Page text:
Danville seamstress outfits Barbies and brides

December 29, 2004|BOBBIE CURD

Teresa Scott doesn't seem anywhere near her age, but perhaps it's because she plays with Barbies.

Scott, 35, has been sewing and making outfits for dolls since she was 13.

"My family says my talent is going to waste since most of what I make is for them," says Scott, who lives in a Danville apartment with her mother, two daughters, and her brother.

Last year, however, she did sell her first doll wearing one of her outfits.

"My insurance man was here, and he saw one of my Barbies with a dress I made on it, and he offered to buy her for his new wife," Scott says.

Since then, Scott has been making custom dresses, and some patterns she's imitated from television or magazines, for a small customer base. They're more than just Barbie outfits, which aren't too shabby either.


She has a collection of 40 or so dolls arranged in an orderly fashion modeling the different outfits she's created.

They range from a Salvation Army suited Barbie, in what appears to be the original uniform, to a Vegas showgirl, scantily clad and very intricately done.

"I watch a lot of TV, and I just imitate what I see," Scott says.

A variety of costumes from different ethnicities, cultures

And the fact that she watches a lot of National Geographic and The Discovery Channel explains the wide variety of costumes from different ethnicities and cultures displayed on her shelves.

"This one is from India, and this is from China, this is a Zulu princess from Africa, and this one is Aaliyah's outfit from that 'Queen of the,' you know. That movie," Scott says, not wanting to say the unfavorable word in the title.

She explains all this as if her creations are very simple to do.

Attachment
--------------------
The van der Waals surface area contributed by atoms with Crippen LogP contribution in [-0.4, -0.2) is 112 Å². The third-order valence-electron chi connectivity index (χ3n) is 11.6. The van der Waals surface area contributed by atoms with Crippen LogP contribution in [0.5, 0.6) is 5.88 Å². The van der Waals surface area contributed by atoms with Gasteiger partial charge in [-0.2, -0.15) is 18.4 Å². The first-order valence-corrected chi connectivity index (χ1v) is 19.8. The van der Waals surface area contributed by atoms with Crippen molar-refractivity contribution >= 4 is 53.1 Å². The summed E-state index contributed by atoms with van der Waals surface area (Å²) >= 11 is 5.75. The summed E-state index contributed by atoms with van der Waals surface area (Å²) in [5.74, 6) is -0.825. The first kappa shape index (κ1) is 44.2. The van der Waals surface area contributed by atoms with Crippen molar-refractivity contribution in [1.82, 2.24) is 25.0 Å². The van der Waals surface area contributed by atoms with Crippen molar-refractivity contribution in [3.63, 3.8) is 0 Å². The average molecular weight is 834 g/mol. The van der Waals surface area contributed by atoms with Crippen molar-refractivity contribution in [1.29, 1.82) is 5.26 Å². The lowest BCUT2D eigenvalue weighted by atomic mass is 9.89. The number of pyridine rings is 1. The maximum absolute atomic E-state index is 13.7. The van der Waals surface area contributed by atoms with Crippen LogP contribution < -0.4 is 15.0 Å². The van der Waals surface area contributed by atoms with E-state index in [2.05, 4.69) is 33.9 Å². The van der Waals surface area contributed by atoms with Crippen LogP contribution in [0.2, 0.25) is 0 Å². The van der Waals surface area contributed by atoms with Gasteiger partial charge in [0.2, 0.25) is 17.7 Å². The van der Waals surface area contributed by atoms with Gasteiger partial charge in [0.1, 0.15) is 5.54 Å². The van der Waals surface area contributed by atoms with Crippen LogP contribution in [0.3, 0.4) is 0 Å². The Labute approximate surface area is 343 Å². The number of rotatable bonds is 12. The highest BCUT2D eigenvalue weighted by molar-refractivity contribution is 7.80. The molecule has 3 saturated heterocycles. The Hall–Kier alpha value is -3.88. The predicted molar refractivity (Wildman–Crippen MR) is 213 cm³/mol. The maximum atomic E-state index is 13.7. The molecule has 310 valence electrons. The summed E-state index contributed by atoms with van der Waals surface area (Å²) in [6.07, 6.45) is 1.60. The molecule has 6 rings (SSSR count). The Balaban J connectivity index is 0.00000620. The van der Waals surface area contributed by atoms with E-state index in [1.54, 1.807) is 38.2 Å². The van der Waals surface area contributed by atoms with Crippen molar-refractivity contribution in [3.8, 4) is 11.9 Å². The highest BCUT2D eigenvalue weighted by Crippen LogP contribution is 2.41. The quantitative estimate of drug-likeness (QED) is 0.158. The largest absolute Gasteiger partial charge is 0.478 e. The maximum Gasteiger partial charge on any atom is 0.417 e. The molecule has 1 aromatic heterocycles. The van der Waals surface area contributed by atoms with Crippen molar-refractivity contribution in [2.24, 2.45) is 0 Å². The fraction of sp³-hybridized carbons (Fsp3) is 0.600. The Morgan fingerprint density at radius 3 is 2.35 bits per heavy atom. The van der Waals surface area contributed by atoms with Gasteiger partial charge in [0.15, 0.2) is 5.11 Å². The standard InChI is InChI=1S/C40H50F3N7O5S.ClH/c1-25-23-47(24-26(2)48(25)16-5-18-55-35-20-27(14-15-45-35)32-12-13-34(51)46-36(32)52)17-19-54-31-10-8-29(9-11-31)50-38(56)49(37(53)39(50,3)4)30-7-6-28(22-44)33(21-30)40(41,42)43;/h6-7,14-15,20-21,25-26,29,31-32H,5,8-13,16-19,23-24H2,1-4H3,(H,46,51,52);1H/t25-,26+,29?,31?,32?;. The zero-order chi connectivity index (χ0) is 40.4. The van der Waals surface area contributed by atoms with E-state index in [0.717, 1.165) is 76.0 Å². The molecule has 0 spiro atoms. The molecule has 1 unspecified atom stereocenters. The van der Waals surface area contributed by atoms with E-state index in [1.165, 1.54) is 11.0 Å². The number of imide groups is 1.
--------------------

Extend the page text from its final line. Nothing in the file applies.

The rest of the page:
"Patterns? No, I don't use them. They drive me crazy," Scott says.

Scott takes one doll from the shelf. It's wearing a silken wedding dress with a hat to match.

She made the design for a client who wanted a specific style of dress for her wedding, so Scott had an idea.

"I made it for the Barbie first. She saw it and liked it, so I made it in her size."

Scott's mother, Billie, stands proudly by, running to fetch this or that outfit to show off her daughter's talent.

They unzip and spread an off-white beaded wedding gown from her closet that has the appearance of a dress straight out of a boutique.

"I've taken about two years to make this one just because I've used pieces of material here and there to finish it. But usually I can finish one of these in a day," Scott says.

Scott pulls out an album to give visual effect for an entire wedding she put together for a friend, from the wedding dress down to the bouquet the bride carried.

"Usually, I get the measurements and the material, then if I have one full day to sit down and work with it, the bride can get the dress to press it the next day."

Flexible on her pricing scale

Scott says that she can be flexible with her pricing scale. But with charging $200 for a detailed, beaded, fringed and perhaps personally designed dress, any seamstress would surely question where exactly the flexibility would come in.

Her positive energy must be what fuels her design and seamstress talents; all of the costumes are very lifelike and colorful on her dolls, and her wedding dresses have the appearance of ball gowns.

"I would like to be able to afford a house so my whole family can live in it and have more room," she says. "If we could have a big enough house, I'd have room to run a business out of it, and put my two daughters to work for me. My brother said he'd be a delivery guy for me, so hey, there we go!"

Scott makes anything from a pillow case to a wedding dress; anything that material can be put to use for.

"My favorite is making flower arrangements, if I had to pick one," Scott says. One of her arrangements was purchased by a physician's practice in Danville and is a fixture in its front office.

Scott says if she's ever asked to make something that she hasn't made before, her response is "I'll figure it out. I can make anything."

To reach Teresa Scott, call (859) 236-4206.

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